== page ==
National: National labs will probe election tech for vulnerabilities under planned DHS program | CyberScoop

The government is currently planning a cybersecurity program that would allow federally funded national scientific laboratories to privately probe and then document security flaws existing in U.S. election technology, most of which is developed and sold by private companies, according to a senior U.S. official. Rob Karas, director of the National Cybersecurity Assessments and Technical Service team at the Homeland Security Department, said that multiple election technology vendors had already shown an interest in engaging on the effort. Karas declined to name the firms, but said the initiative will begin later this summer. The outreach process is still ongoing.

It would provide voting-technology companies — hardware and software makers alike — with a free, comprehensive vulnerability assessment report so that they can better understand how their systems might be hacked. This type of information is typically considered valuable as companies look to harden their products. The individual reports will not be made public, but rather privately offered to the companies.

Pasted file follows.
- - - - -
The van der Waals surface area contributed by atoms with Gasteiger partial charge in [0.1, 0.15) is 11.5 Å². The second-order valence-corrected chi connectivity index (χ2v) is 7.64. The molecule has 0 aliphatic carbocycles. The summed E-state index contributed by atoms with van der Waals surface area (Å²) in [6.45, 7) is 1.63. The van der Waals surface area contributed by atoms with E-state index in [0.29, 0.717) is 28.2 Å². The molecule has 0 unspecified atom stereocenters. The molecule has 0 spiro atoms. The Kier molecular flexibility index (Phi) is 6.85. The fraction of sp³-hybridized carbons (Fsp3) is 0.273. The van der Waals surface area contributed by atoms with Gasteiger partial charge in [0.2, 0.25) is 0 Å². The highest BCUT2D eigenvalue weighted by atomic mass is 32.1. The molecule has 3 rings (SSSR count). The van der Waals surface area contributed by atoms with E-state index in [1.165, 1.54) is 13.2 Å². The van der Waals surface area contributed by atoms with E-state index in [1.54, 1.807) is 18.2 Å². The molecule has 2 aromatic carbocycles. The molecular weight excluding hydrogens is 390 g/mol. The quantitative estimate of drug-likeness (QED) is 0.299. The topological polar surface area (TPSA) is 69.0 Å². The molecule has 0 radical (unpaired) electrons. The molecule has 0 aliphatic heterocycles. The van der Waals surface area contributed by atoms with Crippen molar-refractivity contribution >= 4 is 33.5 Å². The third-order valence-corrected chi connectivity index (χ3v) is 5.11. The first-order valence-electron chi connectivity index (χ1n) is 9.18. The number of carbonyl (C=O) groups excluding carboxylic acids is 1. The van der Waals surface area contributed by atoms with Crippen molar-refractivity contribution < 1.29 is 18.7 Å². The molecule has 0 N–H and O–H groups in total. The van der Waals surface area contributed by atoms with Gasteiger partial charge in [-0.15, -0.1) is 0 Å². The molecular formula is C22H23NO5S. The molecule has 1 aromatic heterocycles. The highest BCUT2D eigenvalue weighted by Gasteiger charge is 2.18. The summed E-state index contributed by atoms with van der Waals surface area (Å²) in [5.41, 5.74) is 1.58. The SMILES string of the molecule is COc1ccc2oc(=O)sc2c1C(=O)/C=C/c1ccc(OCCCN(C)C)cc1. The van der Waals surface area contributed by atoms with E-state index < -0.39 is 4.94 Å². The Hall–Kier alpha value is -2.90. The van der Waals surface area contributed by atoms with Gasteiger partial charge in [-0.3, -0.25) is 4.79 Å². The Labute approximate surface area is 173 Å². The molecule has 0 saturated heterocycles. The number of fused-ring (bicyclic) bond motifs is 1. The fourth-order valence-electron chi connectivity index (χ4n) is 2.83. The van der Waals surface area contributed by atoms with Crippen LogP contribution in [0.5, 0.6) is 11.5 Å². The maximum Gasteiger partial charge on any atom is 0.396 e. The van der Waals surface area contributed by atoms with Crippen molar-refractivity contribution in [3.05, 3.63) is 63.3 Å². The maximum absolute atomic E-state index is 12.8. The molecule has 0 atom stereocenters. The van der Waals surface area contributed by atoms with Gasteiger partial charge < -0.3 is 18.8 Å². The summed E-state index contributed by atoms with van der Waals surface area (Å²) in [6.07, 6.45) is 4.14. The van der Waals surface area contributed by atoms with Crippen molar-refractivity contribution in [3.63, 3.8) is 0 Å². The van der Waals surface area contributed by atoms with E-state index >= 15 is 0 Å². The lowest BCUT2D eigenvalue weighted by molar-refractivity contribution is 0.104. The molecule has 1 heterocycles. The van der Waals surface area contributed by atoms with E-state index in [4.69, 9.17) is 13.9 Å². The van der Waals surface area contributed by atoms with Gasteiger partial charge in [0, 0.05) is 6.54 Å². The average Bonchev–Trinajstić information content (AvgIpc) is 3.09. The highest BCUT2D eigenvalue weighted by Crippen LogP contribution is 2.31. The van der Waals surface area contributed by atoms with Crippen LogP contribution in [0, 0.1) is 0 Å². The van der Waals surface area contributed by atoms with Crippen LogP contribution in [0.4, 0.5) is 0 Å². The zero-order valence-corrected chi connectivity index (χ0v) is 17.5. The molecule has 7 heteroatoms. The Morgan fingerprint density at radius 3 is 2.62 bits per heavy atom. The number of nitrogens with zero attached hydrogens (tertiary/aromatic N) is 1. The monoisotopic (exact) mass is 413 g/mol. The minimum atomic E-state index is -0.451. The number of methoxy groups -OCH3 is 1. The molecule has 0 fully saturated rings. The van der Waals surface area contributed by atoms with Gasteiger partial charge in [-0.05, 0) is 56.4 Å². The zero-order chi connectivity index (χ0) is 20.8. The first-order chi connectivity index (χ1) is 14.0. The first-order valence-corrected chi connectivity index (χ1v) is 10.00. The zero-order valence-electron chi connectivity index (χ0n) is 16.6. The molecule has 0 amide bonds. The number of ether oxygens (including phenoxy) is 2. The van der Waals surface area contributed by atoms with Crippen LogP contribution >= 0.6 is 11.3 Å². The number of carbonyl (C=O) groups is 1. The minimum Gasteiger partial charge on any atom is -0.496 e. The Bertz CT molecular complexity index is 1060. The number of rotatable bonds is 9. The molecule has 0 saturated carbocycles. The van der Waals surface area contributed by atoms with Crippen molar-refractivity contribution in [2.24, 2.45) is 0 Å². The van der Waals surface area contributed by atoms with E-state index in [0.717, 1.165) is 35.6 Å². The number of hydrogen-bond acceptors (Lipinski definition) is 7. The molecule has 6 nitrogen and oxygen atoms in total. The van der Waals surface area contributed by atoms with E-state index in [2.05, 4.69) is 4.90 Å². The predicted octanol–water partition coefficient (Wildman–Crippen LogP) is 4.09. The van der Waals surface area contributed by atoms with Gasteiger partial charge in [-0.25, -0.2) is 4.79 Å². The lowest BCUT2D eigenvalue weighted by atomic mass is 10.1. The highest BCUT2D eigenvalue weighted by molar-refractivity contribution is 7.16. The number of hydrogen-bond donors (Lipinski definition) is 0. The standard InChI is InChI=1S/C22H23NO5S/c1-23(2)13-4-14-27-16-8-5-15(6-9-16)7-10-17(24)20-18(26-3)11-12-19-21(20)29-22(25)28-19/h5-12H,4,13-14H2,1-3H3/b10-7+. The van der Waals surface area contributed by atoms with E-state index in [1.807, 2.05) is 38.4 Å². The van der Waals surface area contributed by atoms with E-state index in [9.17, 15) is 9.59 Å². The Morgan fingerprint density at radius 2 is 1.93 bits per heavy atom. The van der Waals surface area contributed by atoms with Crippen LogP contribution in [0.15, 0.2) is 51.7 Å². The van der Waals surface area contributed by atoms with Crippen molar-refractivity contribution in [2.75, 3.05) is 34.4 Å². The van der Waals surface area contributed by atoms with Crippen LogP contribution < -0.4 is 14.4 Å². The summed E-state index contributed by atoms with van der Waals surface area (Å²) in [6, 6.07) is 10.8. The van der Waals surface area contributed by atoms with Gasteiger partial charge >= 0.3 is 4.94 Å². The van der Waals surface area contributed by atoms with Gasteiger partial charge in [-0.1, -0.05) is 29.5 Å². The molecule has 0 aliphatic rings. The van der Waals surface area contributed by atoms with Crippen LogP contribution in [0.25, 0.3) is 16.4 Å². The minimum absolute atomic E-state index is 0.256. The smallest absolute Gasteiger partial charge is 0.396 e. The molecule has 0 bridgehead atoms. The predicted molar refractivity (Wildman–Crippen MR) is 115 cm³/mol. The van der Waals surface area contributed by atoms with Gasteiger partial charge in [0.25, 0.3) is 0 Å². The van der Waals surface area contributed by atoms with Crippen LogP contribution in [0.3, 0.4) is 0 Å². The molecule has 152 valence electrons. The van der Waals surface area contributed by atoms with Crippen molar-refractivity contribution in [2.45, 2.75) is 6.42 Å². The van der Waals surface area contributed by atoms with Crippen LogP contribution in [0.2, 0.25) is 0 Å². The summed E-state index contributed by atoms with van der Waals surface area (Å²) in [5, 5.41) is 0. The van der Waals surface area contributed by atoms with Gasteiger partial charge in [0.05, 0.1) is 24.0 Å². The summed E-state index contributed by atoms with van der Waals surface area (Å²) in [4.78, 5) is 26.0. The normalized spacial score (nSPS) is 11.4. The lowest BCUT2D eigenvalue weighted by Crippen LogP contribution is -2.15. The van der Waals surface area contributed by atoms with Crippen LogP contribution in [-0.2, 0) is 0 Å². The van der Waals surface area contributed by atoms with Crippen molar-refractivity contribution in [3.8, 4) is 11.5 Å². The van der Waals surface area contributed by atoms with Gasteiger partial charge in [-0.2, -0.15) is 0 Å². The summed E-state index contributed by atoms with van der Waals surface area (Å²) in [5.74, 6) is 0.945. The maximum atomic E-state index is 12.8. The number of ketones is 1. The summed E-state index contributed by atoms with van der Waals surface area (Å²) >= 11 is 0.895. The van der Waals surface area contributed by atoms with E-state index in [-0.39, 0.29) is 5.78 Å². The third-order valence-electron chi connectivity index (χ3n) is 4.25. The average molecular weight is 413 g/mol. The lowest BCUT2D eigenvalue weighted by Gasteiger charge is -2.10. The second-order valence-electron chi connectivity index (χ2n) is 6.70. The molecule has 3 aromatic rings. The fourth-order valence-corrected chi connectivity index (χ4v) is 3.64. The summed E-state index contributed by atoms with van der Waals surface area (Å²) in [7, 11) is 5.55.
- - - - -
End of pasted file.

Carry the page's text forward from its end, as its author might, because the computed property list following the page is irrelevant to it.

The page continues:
In addition to providing a confidential report to the participating vendors, the federal program would also help inform the U.S. government about the technical avenues that any foreign government may target in upcoming elections.

Karas said that the goal is for these vulnerability assessments to be finished before the end of the year so that election technology companies can begin incorporating them into future products. It’s not yet clear what sort of positive impact this program can have on either the 2018 or 2020 elections.

Full Article: National labs will probe election tech for vulnerabilities under planned DHS program.

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